While many people do find great help and fellowship in the 12-step programs, others may not find it helpful. Here are 4 other addiction recovery resources (we do not claim that these organizations are any worse or better than others)

1) Women for Sobriety: is a non-profit organization dedicated to helping women discover a happy New Life in recovery from Substance Use Disorders.

2) SMART Recovery: To support individuals who have chosen to abstain, or are considering abstinence from any type of addictive behaviors (substances or activities), by teaching how to change self-defeating thinking, emotions, and actions; and to work towards long-term satisfactions and quality of life.

3) Secular Organizations for Sobriety: is a nonprofit network of autonomous, non-professional local groups, dedicated solely to helping individuals achieve and maintain sobriety/abstinence from alcohol and drug addiction, food addiction and more.

4) LifeRing: is an abstinence-based, worldwide network of individuals seeking to live in recovery from addiction to alcohol or to other non-medically indicated drugs

Recovery 12-Step Groups:

After detox and recovery, most addicts find they benefit from continued recovery and sobriety support. The most common support program for recovery from many addictions and other mental issues is based on the 12-step (Anonymous) programs. All 12 step programs are based on the Alcoholics Anonymous (AA) program, founded in 1935 and based on the premise that the only way for a person to overcome his addiction to alcohol was to reach out and talk to other people who are struggling with recovery. In 1953, Narcotics Anonymous was granted permission to use the AA format and after that there was an explosion of groups that tailored the 12-step program to their particular type of recovery. Today, the 12-step programs (also known as the Anonymous Programs) cover almost every addiction and mental condition. If you or someone you love is struggling with an addiction, you may find help or advice with one of these programs. The websites for each program typically includes various useful information about the disease, the program itself, and links to local meeting schedules.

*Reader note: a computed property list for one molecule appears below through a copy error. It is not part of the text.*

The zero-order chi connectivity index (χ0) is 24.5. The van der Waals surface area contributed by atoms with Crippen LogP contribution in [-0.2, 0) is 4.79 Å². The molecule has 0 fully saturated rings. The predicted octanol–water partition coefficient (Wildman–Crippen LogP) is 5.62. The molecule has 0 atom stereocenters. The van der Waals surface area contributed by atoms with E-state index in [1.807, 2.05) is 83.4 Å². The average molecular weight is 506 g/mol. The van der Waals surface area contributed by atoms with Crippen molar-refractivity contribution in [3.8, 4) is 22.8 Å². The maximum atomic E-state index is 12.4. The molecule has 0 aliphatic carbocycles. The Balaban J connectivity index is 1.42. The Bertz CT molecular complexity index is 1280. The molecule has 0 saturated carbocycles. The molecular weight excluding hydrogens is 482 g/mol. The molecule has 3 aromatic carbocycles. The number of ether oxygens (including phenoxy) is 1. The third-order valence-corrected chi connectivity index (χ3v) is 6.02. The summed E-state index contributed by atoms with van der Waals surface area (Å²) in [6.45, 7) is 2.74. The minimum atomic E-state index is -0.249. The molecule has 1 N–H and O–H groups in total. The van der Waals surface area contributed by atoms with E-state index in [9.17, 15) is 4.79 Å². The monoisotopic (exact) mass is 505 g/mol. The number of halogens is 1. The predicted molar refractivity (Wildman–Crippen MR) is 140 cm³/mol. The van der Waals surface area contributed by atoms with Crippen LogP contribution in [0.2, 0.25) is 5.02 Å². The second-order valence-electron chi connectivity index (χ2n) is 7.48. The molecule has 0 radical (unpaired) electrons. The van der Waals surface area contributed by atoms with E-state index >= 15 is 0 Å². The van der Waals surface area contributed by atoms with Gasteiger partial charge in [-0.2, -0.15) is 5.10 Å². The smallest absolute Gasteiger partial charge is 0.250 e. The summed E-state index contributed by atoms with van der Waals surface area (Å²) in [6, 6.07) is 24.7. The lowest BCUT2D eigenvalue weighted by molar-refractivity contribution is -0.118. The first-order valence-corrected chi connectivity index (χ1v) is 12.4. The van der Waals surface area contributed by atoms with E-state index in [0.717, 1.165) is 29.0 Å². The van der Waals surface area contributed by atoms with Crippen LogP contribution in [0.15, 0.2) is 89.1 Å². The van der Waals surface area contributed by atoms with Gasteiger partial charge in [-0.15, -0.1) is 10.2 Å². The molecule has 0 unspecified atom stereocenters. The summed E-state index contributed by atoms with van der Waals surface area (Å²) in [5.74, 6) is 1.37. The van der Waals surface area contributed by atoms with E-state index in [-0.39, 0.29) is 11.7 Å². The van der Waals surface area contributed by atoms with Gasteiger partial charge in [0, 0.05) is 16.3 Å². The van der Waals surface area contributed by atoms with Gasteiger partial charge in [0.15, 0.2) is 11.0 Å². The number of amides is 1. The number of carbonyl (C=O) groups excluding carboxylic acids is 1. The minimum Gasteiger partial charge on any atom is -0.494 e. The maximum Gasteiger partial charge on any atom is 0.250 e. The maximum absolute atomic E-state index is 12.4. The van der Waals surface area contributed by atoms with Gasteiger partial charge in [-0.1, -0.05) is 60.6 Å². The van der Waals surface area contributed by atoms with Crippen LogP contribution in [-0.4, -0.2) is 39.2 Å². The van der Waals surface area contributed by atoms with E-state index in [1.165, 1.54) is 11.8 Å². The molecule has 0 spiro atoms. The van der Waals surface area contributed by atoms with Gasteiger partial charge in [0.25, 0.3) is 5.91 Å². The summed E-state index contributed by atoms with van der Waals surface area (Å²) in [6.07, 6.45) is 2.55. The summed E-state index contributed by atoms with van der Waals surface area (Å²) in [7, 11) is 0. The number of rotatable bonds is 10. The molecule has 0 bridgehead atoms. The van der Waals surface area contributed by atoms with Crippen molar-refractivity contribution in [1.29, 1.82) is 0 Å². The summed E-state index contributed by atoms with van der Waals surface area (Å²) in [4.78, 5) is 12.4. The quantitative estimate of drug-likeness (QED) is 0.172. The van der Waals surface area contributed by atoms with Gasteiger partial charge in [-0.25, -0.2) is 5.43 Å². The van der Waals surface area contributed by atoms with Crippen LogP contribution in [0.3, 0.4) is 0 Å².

Here is a list of programs with links to their websites where applicable:

Other 12-step support programs for friends and families of people in recovery:

Last audited 6/2018 BSH</p